Posted on: March 21st, 2012 Womanthology: Watch and Learn
During the record-breaking funding of the Kickstarter project, Womanthology produced a large amount of criticism. Why do we need a collection of stories from women? Why is this a thing? Let me tell you, I supported the project right away. And now, after reading the anthology, I can tell you-we did need it. Let’s table the debate on women in comics right now, okay? Anytime, you want to discuss it, I’d be happy to do so. I want to talk about another reason why this project was so important to comics: Womanthology showed us all the power of an idea.
Take just a moment and wrap your mind around how this all went down. It started with a tweet. One tweet. Just a ‘Hey, there should be a collection of stories done entirely by women.’ That eventually turned into
“Female Creators-Would you be interested in being a part of an anthology made by all females, possibly-published, w/profits for a cause?”
And the viral nature of social media just took off. So many female creators came out to offer up their talents. Writers, artists, editors, administrators; anyone that could pitch in came out in full force. We’re talking big name creators alongside the never-been-published.
And even though the contributors were passionate, they all kept their expectations low. Maybe they’d generate enough funding through Kickstarter to publish enough of these books so that the creators would all get a copy. It blew up. They became one of the top funded Kickstarter comic projects in the history of the site. Great, right? Then IDW got on board with the publishing and distribution. Awesome. And now it’s riding that energy into becoming an ongoing series? Amazing.
I’m sure at this point you can tell that I love comics. All comics. I love the big two publishers. I love the fringe companies. I love creator-owned properties. I love photocopied and stapled books on the small table in the corner of the local comic shop. I love web comics. We all may enjoy comics for the obvious reasons: stories, art, script. But do you give much thought to the industry? Riddled with problems, though it may be, the comic book industry is so accessible.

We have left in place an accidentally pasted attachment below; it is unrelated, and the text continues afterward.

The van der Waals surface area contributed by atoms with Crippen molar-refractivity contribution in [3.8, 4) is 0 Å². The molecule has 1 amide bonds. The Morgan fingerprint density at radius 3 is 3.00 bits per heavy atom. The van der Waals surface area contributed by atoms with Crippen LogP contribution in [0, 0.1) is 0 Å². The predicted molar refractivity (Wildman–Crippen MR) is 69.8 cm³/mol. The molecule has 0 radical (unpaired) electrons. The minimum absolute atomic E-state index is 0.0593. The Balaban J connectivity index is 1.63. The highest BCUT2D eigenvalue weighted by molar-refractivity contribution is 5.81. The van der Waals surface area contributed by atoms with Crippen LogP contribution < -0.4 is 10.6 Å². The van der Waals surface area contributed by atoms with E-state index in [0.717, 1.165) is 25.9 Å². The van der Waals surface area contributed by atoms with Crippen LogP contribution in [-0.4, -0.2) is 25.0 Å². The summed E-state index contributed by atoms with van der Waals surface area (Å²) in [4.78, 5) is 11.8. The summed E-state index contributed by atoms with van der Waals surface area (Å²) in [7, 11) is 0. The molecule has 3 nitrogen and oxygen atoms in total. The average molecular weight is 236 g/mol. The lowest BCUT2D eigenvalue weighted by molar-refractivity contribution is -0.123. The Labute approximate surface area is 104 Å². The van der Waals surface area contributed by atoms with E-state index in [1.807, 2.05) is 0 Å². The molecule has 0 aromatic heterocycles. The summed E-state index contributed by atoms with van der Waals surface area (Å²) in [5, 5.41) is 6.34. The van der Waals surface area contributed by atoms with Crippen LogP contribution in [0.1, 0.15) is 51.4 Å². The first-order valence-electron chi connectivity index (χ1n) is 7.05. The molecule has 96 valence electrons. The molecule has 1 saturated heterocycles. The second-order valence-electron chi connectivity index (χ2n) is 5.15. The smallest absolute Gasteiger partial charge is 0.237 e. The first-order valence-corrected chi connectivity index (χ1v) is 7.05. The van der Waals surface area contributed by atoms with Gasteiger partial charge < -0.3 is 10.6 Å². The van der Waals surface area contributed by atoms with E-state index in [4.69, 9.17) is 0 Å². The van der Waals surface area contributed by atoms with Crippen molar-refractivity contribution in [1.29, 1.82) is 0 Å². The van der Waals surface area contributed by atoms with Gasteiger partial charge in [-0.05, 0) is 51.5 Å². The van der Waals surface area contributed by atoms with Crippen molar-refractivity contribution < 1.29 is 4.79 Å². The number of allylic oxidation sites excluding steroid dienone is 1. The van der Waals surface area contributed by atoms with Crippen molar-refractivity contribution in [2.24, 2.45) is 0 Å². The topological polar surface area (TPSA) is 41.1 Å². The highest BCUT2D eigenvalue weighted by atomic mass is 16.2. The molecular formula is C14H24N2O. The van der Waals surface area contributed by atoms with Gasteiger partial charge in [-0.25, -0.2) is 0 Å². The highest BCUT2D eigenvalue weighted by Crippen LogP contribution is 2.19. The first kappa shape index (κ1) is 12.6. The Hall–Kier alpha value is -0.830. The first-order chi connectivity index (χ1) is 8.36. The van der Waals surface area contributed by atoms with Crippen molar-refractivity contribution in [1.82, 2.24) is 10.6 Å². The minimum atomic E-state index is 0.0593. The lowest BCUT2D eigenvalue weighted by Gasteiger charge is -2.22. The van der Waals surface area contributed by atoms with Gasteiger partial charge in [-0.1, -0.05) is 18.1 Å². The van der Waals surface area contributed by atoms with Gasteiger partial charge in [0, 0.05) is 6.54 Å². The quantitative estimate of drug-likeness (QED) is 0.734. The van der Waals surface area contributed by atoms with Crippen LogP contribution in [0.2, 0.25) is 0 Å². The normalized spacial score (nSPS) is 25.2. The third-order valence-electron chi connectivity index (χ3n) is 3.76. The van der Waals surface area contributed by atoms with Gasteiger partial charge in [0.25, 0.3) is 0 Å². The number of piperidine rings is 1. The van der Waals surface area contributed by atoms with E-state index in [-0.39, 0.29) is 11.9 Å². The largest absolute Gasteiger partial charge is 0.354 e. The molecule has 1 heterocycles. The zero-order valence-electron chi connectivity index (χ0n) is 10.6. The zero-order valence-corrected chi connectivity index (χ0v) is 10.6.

No, it isn’t likely that your story is going to be picked up by DC or Marvel. But it doesn’t have to be! That’s what’s so romantic about the whole thing. You will always have an audience. And your audience always has the potential to grow-*especially* with the technology we have at our disposal. Even if all you have is a twitter account and a friend at Kinko’s, you can be a comic creator. I could be reading your creation.
So you sit and complain about the unfair nature of the business. Nobody wants your stories. Nobody wants to read a story that doesn’t have a Bat-logo on it. Nobody takes you seriously. I’m here to say, that’s bullshit.
This is an industry of artists: both of the visual and the written word. There are always people that want to see your work. There are always people that want to collaborate with you. The challenge is finding the perfect fit. Womanthology is a beautiful success story. Womanthology: Heroic is a fantastic collection. I really do love it. I cannot wait to read the Womanthology: Space ongoing. But it makes me feel all warm and fuzzy to know that there are so many more ideas out there just waiting for me to find them-no matter who the storytellers are.
Don’t get discouraged. Just get the word out. The world of comics is a remarkably intimate world.